One of the most curious aspects of the Northern Rock debacle is the government’s insistence that the bank’s loan book is fundamentally solid and that market conditions will soon improve. How can they be so very sure?

Yesterday, Alistair Darling continued to say that: “The Financial Services Authority continue to assure me the bank is solvent. It believes that Northern Rock‘s mortgage book is of good quality.” Just now, at the monthly 10 Downing Street press conference, Darling repeated his claim that “these are good assets”.

There is an old cliche in financial markets that you only find out who is wearing no swimming costume when the tide goes out. In the case of Northern Rock, that is the housing market, where prices have teetered slightly in the last few months. If they fall further and faster – as likely a scenario as any other given that banks are now reining in their lending – we may find out whether the assumptions about the Rock mortgage book are realistic or not.

Bear in mind that the group was seizing unprecedented market share just as house prices rushed towards their peak. Furthermore, it specialised in “generous” products including a 130 per cent loan-to-value mortgage which is apparently still on offer.

In the coming months, the nationalised Rock will be expected to run down its mortgage book, probably by upping its interest rates; a move which will encourage customers to shop around for different loans when their current ones expire. Other lenders may be happy to take on some of the Rock’s customers. ie, the more credit-worthy ones. With banks increasingly risk-averse – for obvious reasons – they may not, however, want to take on the Rock’s more questionable borrowers. In other words, the rump of the mortgage book, retained by the government, is likely to contain the more problematic loans.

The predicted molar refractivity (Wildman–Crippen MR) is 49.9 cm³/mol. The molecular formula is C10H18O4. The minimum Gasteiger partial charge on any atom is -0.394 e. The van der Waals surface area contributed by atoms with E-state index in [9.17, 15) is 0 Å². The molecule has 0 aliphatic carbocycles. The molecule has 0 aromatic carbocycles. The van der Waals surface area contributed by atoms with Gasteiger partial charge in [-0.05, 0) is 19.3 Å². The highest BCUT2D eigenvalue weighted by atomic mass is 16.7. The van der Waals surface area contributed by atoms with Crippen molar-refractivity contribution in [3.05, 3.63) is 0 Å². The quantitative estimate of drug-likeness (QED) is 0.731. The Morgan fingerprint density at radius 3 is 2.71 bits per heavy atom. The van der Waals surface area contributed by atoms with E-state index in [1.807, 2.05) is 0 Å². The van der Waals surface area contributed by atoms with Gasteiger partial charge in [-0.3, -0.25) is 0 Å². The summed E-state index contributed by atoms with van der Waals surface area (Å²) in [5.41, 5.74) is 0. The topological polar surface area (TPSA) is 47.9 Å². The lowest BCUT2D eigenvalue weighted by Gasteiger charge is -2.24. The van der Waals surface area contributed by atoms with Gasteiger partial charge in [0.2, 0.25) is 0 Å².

At today’s presser (it’s still going on as I write) Mr Darling insisted that the Rock’s position would look better “when the housing market comes back”. Most commentators thought that house prices would be on the rise pretty soon, he suggested.

“Every penny is secured against Northern Rock’s assets…We are acquiring its liabilities and also its assets.”

Asked by the FT whether the government still expected to make a “profit” from the deal, Gordon Brown said it was “entirely possible” as the value of the Rock’s mortgage book improved.

Unfortunately for the pair, it’s also easy to envisage a scenario where the housing market does not – as the chancellor puts it – “come back” for several years. If prices fall further, the mortgages in question may look increasingly less attractive.

Last time I spoke to Matthew Oakeshott, the Lib Dem Treasury spokesman, he said he was writing to the Financial Services Authority. (The FSA had just warned that there could be up to 2m high-risk mortgages written in the last year or two).

Lord Oakeshott wanted to know how many of these risky mortgages were provided by Northern Rock. I’d be surprised if the FSA comes back with an answer. But it’s safe to say: a large proportion.

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